“Examples are indispensable to the acquisition of knowledge and they appertain to the domain of intuition”. Kant

Although this blog has covered an approach to structuring written answers, it is the use of examples that for me is the most important. And if it was not obvious enough, look how many times I used examples to explain what I was trying to say …….

So you want to be an astronaut – assessment for astronauts

 

Astronaut-Tim-Peake-Dials-Wrong-Phone-Number-from-Space

Your there by yourself. There’s no doctor, there’s no computer engineer – so you have to learn all of these skills. Tim Peake

What is the purpose of assessment?

In order to gain a better understanding of the assessment process for astronauts, let’s ask a more basic question first, what is an assessment and what does it prove?

At one level it is simply a measurement of performance benchmarked against a given outcome or standard. The results can, help a teacher identify progress so they can adapt the next lesson, or give assurance an individual is capable of performing a particular task. This is probably the most important type of assessment for astronauts.   Modern high stakes “examinations however play another role; they offer the student a transferable badge of honour that can help open doors to better career prospects and increased salary. If you doubt the importance of this last point, click this link to read about the level of corruption in India and the lengths people will go in order to obtain a certificate saying they have passed an exam.

Employability gap – so what’s the problem?

However examinations on their own do not provide a guarantee that the individual who passes will be able to do the job.  And it is here where the disconnect becomes clear. Often the method of assessment is not based on what the student will be doing in the work place, and even if it is, it is not set in the same context. Many believe this gap has become ever wider as more and more students come out of school/university lacking the skills required by the employer.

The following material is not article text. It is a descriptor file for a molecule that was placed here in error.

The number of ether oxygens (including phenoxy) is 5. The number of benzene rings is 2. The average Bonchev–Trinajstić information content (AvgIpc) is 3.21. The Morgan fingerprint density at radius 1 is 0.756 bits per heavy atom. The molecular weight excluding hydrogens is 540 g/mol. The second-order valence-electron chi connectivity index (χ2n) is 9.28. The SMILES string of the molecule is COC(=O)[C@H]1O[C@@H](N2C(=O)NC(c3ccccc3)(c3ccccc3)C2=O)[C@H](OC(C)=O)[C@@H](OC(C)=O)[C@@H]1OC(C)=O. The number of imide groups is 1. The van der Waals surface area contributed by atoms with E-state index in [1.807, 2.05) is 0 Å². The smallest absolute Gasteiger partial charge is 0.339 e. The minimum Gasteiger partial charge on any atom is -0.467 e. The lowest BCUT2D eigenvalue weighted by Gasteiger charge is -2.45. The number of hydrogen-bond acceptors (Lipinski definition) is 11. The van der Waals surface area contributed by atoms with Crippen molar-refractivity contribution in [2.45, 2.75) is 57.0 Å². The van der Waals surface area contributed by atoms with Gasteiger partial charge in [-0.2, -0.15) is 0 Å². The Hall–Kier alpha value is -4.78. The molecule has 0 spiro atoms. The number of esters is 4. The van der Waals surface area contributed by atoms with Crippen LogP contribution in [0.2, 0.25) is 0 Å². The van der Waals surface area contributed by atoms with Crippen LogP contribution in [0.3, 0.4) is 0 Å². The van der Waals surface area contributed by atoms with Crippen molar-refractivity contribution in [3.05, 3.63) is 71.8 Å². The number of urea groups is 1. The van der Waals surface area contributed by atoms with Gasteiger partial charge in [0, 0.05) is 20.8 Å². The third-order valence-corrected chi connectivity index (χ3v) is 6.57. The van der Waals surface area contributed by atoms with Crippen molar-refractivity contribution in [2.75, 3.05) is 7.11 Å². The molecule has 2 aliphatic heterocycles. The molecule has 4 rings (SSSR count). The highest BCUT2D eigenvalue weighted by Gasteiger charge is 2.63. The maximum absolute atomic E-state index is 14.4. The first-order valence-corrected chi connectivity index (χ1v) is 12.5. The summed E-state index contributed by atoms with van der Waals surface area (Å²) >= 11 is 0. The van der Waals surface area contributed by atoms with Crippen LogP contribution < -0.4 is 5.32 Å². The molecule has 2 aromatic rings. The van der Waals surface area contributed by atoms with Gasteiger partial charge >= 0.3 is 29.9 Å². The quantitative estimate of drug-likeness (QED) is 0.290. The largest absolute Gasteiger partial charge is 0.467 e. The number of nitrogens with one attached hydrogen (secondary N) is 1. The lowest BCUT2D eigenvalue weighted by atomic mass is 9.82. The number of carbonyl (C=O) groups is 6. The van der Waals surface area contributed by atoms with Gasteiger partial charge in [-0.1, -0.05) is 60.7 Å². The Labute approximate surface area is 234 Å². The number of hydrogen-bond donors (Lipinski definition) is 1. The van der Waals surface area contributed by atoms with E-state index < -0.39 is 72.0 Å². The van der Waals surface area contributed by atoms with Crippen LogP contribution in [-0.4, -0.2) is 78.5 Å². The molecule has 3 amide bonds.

But should the exam/assessment be changed to narrow the gap or is it the role of the employer to provide the necessary “on the job” education in the work place? However the problem with the employer being given the responsibility, it implies that what you study doesn’t matter, only that you do. This just seems wasteful, wasteful of time, money and effort. Assessment must get closer to measuring the skills required for one simple reason, what gets measured gets achieved, a cliché for sure but a true one.

Assessment for astronauts

Costs – The costs involved in training astronauts is a bit unclear, NASA will pay Russia $70m for a seat on Russian space craft in 2017 that includes training, figures of around $25m are also cited, Tim Peaks training was quoted as £16m so very similar.

Basic requirements – Mission Specialist (non pilots – most are pilots with a military background) include the following:

  1. Bachelor’s degree from an accredited institution in engineering, biological science, physical science, or mathematics. The degree must be followed by at least three years of related, progressively responsible, professional experience.
  2. Ability to pass a NASA space physical, which is similar to a military or civilian flight physical.
  3. Height between 58.5 and 76 inches.

Training – Tim Peak’s education started in 2008 when he was selected by ESA (European space agency) from 8,413 applicants. Tests at this stage included, intelligence, spatial awareness and concentration. Then for the 10 selected another 18 months of intense training followed, this time on topics as wide ranging as space law, rocket propulsion, spaceflight engineering and the hardest for Tim, learning to speak Russian. He was also subject to one week’s caving in Sardinia, Italy, with five other astronauts to simulate what it would be like in space, this was to build teamwork, problem solving and cope with poor hygiene facilities. Then it was one year of advanced training, including working underwater to simulate the lack of gravity. In 2013 it was time to go into space for the first time, this was the last test before being selected and then finally in 2015 Tim was allowed to do the job for real. In all it had taken 6/7 years.